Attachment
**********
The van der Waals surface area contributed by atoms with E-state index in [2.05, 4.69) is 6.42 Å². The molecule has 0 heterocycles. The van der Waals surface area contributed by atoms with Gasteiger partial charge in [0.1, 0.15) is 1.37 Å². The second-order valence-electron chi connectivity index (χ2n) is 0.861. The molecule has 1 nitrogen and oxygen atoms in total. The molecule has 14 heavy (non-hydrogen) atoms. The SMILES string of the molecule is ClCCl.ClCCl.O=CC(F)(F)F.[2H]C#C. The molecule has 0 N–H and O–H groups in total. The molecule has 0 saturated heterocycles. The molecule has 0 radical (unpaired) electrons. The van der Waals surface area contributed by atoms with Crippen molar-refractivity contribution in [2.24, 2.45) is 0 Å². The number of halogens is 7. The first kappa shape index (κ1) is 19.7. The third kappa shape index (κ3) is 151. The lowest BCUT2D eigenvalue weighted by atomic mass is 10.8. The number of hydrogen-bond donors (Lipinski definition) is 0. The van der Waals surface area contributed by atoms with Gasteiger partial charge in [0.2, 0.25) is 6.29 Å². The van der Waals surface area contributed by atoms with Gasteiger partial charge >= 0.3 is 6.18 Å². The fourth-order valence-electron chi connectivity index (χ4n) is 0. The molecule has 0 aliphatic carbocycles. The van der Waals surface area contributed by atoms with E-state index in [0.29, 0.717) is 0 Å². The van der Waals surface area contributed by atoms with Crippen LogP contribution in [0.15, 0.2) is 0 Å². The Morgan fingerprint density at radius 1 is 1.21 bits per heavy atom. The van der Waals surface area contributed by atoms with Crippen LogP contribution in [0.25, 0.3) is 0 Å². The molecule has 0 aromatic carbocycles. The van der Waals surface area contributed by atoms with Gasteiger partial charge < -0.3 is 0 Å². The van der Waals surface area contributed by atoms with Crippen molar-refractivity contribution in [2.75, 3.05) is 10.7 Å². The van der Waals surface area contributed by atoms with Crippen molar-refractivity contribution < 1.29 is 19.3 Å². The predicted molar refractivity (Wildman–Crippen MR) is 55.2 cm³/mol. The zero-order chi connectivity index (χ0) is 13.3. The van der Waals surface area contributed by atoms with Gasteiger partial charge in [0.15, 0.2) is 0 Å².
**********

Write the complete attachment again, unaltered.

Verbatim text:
The van der Waals surface area contributed by atoms with E-state index in [2.05, 4.69) is 6.42 Å². The molecule has 0 heterocycles. The van der Waals surface area contributed by atoms with Gasteiger partial charge in [0.1, 0.15) is 1.37 Å². The second-order valence-electron chi connectivity index (χ2n) is 0.861. The molecule has 1 nitrogen and oxygen atoms in total. The molecule has 14 heavy (non-hydrogen) atoms. The SMILES string of the molecule is ClCCl.ClCCl.O=CC(F)(F)F.[2H]C#C. The molecule has 0 N–H and O–H groups in total. The molecule has 0 saturated heterocycles. The molecule has 0 radical (unpaired) electrons. The van der Waals surface area contributed by atoms with Crippen molar-refractivity contribution in [2.24, 2.45) is 0 Å². The number of halogens is 7. The first kappa shape index (κ1) is 19.7. The third kappa shape index (κ3) is 151. The lowest BCUT2D eigenvalue weighted by atomic mass is 10.8. The number of hydrogen-bond donors (Lipinski definition) is 0. The van der Waals surface area contributed by atoms with Gasteiger partial charge in [0.2, 0.25) is 6.29 Å². The van der Waals surface area contributed by atoms with Gasteiger partial charge >= 0.3 is 6.18 Å². The fourth-order valence-electron chi connectivity index (χ4n) is 0. The molecule has 0 aliphatic carbocycles. The van der Waals surface area contributed by atoms with E-state index in [0.29, 0.717) is 0 Å². The van der Waals surface area contributed by atoms with Crippen LogP contribution in [0.15, 0.2) is 0 Å². The Morgan fingerprint density at radius 1 is 1.21 bits per heavy atom. The van der Waals surface area contributed by atoms with Crippen LogP contribution in [0.25, 0.3) is 0 Å². The molecule has 0 aromatic carbocycles. The van der Waals surface area contributed by atoms with Gasteiger partial charge < -0.3 is 0 Å². The van der Waals surface area contributed by atoms with Crippen molar-refractivity contribution in [2.75, 3.05) is 10.7 Å². The van der Waals surface area contributed by atoms with Crippen molar-refractivity contribution < 1.29 is 19.3 Å². The predicted molar refractivity (Wildman–Crippen MR) is 55.2 cm³/mol. The zero-order chi connectivity index (χ0) is 13.3. The van der Waals surface area contributed by atoms with Gasteiger partial charge in [0.15, 0.2) is 0 Å².